Running Over Mountains

Do you not know that in a race all the runners run, but only one gets the prize? Run in such a way as to get the prize.  Everyone who competes in the games goes into strict training. They do it to get a crown that will not last, but we do it to get a crown that will last forever.  Therefore I do not run like someone running aimlessly; I do not fight like a boxer beating the air.  No, I strike a blow to my body and make it my slave so that after I have preached to others, I myself will not be disqualified for the prize.  I Corinthians 9:24-27

I love running analogies!  As a runner (I think I can say that), I especially resonate with a few of the scriptures that tie running or other sports to living our faith.  The scripture above is definitely one of my favorites.

From yesterday’s post, you’ll remember that I ran over 20 miles on Saturday morning.  I ran the Perkiomen Trail from Green Lane to Oaks, and I finished up my run at the parking lot by Pawlings Road.  If you’re not familiar with the trail, there is a “mountain” in the middle of the trail.  Seriously, Spring Mountain (our local ski “resort”) is 7.5 miles south of Green Lane.  Skiers in our area joke around that it should be called Spring Bump, because it’s not that big compared to some of the ski mountains just an hour or two away in the Poconos.  But I can tell you, that whether it’s a bump, a hill, or a mountain, it’s not easy to run up Spring Mountain.  But it is possible.  I did it Saturday in the middle of my long run.

How did I do it?  That’s a good question.  First, I knew it was coming.  I’ve run every part of this trail several times.  I knew that this obstacle was inevitable.  Second, I stayed focused on one step at a time.  I literally shortened by stride, put my head down, and concentrated on the next step.  Third, I remembered that there was more to come.  I still had 13 miles to run.  I couldn’t let my mind and body give in now.  Fourth, I thought about the prize waiting for me at the end.  Leanne was scheduled to pick me up at 10 AM.  I had to keep going in order to reach my bride.  Finally, I remembered that this run was necessary to prepare me for my upcoming marathon.  How would I survive the marathon if I gave in now.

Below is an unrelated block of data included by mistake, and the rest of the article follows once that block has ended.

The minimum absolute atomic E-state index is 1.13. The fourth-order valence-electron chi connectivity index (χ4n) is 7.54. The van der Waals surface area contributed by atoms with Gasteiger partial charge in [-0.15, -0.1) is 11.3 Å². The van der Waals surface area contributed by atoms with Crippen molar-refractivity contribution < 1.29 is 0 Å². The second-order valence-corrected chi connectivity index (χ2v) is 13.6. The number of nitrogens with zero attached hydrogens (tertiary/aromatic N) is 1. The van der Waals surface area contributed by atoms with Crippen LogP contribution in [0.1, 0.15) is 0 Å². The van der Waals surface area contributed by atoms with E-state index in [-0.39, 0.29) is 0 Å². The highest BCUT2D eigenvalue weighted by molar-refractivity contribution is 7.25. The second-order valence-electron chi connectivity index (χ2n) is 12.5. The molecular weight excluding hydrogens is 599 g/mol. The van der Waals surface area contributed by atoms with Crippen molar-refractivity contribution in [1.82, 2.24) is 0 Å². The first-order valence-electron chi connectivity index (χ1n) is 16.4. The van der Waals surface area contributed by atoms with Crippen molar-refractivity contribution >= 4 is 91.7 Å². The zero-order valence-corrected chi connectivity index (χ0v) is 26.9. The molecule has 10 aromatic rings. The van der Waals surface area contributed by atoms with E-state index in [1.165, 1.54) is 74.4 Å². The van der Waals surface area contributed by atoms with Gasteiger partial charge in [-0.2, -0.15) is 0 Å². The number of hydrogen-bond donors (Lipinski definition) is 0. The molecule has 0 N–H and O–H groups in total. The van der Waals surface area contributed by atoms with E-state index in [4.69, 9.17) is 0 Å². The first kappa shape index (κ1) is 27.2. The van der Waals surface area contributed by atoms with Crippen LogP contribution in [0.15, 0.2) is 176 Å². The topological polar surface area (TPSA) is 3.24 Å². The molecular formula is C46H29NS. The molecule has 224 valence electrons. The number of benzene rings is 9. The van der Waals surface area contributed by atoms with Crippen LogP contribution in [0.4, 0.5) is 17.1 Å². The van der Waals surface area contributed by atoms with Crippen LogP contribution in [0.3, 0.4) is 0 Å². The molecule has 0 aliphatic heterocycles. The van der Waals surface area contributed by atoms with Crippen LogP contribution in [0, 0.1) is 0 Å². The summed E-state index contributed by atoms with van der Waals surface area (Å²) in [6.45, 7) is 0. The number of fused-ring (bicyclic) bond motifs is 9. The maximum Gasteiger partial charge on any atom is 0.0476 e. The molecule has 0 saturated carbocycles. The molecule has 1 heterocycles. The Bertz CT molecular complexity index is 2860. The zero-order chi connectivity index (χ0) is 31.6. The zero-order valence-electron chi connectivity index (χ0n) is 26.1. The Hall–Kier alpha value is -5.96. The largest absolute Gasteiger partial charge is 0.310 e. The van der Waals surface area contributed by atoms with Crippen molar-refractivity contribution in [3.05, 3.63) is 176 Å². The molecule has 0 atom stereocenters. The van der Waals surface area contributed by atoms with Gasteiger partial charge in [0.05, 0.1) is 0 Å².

I think Paul’s running analogy is so appropriate to life (and ties into my running experience this weekend).  First, Paul talks about the importance of going into strict training.  I think this means studying God’s word and finding how it applies to our lives.  Second, Paul seems to point to the necessity for strategy in living out our faith.  Living our faith aimlessly isn’t fruitful.  Third, Paul realized that more was expected of him.  Training wasn’t the end, there was more to come.  There was more preaching and sharing that lied ahead.  Fourth, Paul clearly had the end in mind as he trained to share his faith with others.  He clearly pursued that through his life.  And finally, he knew it would be hard, he knew it would take effort and hard work, and he kept going.

This speaks to me.  I want to run the race of life in such a way that honors God and brings Him glory.

As for my running, my body is still recovering from Saturday, but I’m happy to say that I got back to running this morning.  Just a few more weeks until the marathon!

How’s your training going?  What are you doing to prepare for “the race”?